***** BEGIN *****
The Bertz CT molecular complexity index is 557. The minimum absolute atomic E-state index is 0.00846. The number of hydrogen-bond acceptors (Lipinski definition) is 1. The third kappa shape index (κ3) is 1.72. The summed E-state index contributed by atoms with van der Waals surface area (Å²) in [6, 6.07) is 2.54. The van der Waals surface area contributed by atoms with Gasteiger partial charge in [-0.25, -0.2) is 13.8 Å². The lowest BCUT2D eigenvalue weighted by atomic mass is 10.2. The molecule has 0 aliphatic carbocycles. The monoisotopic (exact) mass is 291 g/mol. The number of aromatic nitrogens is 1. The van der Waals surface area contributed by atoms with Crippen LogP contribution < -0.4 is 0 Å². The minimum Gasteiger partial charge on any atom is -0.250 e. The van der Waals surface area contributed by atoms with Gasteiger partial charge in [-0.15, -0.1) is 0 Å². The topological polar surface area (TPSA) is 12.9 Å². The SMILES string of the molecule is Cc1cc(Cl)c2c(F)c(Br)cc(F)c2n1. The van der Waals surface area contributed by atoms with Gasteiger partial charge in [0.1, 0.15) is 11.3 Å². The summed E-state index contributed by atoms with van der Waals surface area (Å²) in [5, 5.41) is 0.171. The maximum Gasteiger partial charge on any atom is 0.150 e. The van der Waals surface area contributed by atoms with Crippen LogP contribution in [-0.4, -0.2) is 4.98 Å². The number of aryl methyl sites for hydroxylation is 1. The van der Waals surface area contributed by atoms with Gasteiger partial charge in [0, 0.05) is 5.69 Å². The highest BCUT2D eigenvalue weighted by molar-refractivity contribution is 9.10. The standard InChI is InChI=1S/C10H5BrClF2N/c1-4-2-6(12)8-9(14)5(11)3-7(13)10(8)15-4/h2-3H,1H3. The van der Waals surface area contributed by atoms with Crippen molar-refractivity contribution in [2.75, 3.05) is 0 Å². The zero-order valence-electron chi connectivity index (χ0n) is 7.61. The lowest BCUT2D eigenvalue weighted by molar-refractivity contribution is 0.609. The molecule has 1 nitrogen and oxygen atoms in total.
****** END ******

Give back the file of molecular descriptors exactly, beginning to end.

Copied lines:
The Bertz CT molecular complexity index is 557. The minimum absolute atomic E-state index is 0.00846. The number of hydrogen-bond acceptors (Lipinski definition) is 1. The third kappa shape index (κ3) is 1.72. The summed E-state index contributed by atoms with van der Waals surface area (Å²) in [6, 6.07) is 2.54. The van der Waals surface area contributed by atoms with Gasteiger partial charge in [-0.25, -0.2) is 13.8 Å². The lowest BCUT2D eigenvalue weighted by atomic mass is 10.2. The molecule has 0 aliphatic carbocycles. The monoisotopic (exact) mass is 291 g/mol. The number of aromatic nitrogens is 1. The van der Waals surface area contributed by atoms with Crippen LogP contribution < -0.4 is 0 Å². The minimum Gasteiger partial charge on any atom is -0.250 e. The van der Waals surface area contributed by atoms with Gasteiger partial charge in [-0.15, -0.1) is 0 Å². The topological polar surface area (TPSA) is 12.9 Å². The SMILES string of the molecule is Cc1cc(Cl)c2c(F)c(Br)cc(F)c2n1. The van der Waals surface area contributed by atoms with Gasteiger partial charge in [0.1, 0.15) is 11.3 Å². The summed E-state index contributed by atoms with van der Waals surface area (Å²) in [5, 5.41) is 0.171. The maximum Gasteiger partial charge on any atom is 0.150 e. The van der Waals surface area contributed by atoms with Crippen LogP contribution in [-0.4, -0.2) is 4.98 Å². The number of aryl methyl sites for hydroxylation is 1. The van der Waals surface area contributed by atoms with Gasteiger partial charge in [0, 0.05) is 5.69 Å². The highest BCUT2D eigenvalue weighted by molar-refractivity contribution is 9.10. The standard InChI is InChI=1S/C10H5BrClF2N/c1-4-2-6(12)8-9(14)5(11)3-7(13)10(8)15-4/h2-3H,1H3. The van der Waals surface area contributed by atoms with Crippen molar-refractivity contribution in [2.75, 3.05) is 0 Å². The zero-order valence-electron chi connectivity index (χ0n) is 7.61. The lowest BCUT2D eigenvalue weighted by molar-refractivity contribution is 0.609. The molecule has 1 nitrogen and oxygen atoms in total.